Robinhood Slapped with Class Action Lawsuit Over Backdoor Commission Fees

As Robinhood’s fall from grace continues, it appears that the popular trading app has been hit with yet another grievance after a San Francisco federal court filed a class action lawsuit for failing to inform users about back-door commission fees.

Atop a similar complaint filed by securities regulators in Massachusetts regarding the manipulation of inexperienced investors, which was then followed by a $65 million SEC settlement that alleged Robinhood failed to disclose its revenue sources to customers, the trading app is now facing a class action lawsuit in San Francisco that claims the distraught company failed to notify its users it was selling their stock orders to trading firms and then charging them back-door commission fees.

Although Robinhood proclaimed on its platform that all trading is “commission free,” it did not disclose its extensive reliance on “payment for order flow,” where it collected money from market makers in exchange for executing trades. Those fees that were initially passed onto market makers were then transferred to Robinhood’s clients via inferior execution quality– which is the price at which the market orders were executed, alleges the suit.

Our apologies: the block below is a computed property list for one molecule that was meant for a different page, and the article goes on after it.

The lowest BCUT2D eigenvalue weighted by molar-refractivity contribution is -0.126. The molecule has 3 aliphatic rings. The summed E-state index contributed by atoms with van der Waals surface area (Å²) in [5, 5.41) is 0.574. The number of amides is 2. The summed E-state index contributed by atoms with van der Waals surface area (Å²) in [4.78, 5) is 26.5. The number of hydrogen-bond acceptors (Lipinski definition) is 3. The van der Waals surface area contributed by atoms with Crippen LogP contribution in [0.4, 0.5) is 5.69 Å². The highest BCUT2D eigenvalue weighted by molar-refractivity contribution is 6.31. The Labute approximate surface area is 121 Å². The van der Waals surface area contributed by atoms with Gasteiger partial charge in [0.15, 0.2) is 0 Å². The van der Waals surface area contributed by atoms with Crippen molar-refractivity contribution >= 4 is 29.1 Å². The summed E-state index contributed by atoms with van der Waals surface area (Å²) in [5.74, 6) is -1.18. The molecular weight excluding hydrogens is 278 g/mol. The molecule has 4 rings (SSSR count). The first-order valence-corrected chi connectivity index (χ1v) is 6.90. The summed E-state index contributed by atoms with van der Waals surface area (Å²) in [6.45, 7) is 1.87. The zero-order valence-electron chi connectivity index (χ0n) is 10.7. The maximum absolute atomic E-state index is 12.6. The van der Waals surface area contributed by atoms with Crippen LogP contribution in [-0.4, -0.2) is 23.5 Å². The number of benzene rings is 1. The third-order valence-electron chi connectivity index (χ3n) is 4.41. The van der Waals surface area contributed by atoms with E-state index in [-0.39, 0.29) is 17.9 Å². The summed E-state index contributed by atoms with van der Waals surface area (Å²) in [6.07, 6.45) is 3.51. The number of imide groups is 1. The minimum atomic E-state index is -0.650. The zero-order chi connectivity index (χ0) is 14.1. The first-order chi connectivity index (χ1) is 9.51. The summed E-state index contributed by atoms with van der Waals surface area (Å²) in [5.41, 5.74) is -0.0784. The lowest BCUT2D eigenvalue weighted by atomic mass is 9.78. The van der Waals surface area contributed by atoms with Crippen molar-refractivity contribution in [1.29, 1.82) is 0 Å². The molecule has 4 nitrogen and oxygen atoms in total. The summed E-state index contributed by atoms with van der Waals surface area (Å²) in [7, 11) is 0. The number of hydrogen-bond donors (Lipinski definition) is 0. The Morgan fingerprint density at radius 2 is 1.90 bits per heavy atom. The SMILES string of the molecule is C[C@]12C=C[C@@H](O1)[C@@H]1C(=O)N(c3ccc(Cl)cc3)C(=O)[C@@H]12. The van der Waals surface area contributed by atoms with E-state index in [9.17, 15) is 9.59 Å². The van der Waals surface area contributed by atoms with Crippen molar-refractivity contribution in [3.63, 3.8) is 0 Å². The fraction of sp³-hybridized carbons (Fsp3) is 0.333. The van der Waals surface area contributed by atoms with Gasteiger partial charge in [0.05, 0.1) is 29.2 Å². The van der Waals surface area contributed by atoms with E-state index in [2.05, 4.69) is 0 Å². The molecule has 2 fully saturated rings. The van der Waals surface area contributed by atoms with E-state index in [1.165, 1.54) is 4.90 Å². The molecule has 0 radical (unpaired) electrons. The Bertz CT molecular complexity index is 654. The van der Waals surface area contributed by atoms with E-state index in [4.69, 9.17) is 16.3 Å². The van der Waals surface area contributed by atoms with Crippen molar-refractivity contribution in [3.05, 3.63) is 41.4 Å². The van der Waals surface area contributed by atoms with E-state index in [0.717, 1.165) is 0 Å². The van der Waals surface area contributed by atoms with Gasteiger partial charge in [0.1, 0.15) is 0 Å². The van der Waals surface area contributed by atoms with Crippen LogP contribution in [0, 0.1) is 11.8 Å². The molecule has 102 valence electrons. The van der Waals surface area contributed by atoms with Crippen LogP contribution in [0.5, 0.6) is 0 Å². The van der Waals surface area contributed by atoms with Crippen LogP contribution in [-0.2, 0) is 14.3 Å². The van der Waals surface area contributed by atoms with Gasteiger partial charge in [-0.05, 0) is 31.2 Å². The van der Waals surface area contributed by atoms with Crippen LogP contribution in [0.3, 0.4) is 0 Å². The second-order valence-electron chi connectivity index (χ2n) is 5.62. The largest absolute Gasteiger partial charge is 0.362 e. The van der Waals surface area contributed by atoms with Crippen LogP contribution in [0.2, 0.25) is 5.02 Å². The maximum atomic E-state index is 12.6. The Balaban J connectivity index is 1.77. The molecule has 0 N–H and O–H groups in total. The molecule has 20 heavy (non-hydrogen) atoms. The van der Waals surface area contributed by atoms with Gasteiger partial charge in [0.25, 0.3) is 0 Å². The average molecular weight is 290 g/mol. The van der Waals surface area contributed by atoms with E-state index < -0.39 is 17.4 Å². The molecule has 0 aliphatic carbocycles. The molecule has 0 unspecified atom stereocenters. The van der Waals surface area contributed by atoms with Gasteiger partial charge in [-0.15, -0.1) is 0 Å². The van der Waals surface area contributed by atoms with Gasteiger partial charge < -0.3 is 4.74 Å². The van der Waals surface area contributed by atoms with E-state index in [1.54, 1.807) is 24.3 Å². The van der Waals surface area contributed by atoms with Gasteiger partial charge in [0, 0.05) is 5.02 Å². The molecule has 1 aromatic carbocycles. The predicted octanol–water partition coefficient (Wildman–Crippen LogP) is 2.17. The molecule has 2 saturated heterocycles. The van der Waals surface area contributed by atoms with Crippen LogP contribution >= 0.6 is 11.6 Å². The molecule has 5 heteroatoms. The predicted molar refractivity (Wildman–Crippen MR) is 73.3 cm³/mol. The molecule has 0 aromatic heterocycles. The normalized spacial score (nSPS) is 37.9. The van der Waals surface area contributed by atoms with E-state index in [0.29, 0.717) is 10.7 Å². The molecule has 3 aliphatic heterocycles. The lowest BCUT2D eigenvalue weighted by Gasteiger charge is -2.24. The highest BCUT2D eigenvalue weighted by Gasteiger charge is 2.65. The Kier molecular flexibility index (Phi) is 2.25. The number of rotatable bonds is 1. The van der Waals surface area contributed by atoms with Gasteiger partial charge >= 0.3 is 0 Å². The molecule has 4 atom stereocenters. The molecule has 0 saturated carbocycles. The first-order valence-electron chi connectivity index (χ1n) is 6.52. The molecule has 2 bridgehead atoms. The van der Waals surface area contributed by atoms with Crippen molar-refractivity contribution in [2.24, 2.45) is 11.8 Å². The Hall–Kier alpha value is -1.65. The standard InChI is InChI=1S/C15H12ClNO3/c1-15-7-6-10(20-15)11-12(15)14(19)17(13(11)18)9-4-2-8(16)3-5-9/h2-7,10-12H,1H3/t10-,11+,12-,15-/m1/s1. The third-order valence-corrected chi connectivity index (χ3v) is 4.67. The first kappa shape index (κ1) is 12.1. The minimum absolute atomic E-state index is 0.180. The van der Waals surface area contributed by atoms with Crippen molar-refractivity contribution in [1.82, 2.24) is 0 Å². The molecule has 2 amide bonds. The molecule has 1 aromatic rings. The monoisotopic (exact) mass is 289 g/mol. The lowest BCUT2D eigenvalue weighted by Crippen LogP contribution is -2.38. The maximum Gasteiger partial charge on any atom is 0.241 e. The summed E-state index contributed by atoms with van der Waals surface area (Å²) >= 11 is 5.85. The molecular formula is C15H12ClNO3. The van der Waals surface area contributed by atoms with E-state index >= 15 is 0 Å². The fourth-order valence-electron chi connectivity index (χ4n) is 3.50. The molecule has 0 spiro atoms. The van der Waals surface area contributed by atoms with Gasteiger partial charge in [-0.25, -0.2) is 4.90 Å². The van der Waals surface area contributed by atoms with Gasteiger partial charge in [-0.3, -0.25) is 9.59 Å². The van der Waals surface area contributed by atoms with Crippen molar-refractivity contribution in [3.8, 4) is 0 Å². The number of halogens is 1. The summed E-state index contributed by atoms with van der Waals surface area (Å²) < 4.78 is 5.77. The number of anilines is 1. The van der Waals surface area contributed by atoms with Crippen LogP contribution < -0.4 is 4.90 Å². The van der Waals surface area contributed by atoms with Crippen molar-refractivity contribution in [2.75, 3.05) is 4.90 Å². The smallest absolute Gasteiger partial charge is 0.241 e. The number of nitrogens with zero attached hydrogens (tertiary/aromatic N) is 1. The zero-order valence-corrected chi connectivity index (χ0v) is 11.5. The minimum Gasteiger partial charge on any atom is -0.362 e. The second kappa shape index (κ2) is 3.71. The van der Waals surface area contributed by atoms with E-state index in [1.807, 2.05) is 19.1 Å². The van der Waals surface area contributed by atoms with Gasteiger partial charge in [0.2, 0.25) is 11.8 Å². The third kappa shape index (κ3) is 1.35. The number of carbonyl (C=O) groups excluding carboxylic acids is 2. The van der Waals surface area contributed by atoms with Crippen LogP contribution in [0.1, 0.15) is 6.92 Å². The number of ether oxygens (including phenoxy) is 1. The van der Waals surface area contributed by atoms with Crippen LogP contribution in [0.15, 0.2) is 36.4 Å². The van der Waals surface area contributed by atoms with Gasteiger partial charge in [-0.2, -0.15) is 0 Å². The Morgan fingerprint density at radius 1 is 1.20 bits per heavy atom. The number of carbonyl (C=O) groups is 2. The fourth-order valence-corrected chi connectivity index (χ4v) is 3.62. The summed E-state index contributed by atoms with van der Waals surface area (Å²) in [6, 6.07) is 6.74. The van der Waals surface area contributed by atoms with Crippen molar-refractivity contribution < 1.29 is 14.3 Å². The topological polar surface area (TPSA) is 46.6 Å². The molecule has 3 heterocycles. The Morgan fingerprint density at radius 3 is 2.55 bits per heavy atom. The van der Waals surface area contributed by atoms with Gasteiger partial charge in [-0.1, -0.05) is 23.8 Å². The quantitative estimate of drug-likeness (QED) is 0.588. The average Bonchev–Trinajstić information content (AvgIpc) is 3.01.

Robinhood has yet to respond to the suit, but following its previous settlement with the SEC, the trading app agreed to monitoring by an outside consultant in order to ensure it is following the rules. Although Robinhood agreed to the settlement, it did not deny or confirm the regulator’s claims, only noting that it has turned a new leaf and is now fully transparent with its customers.

Information for this briefing was found via Bloomberg. The author has no securities or affiliations related to this organization. Not a recommendation to buy or sell. Always do additional research and consult a professional before purchasing a security. The author holds no licenses.

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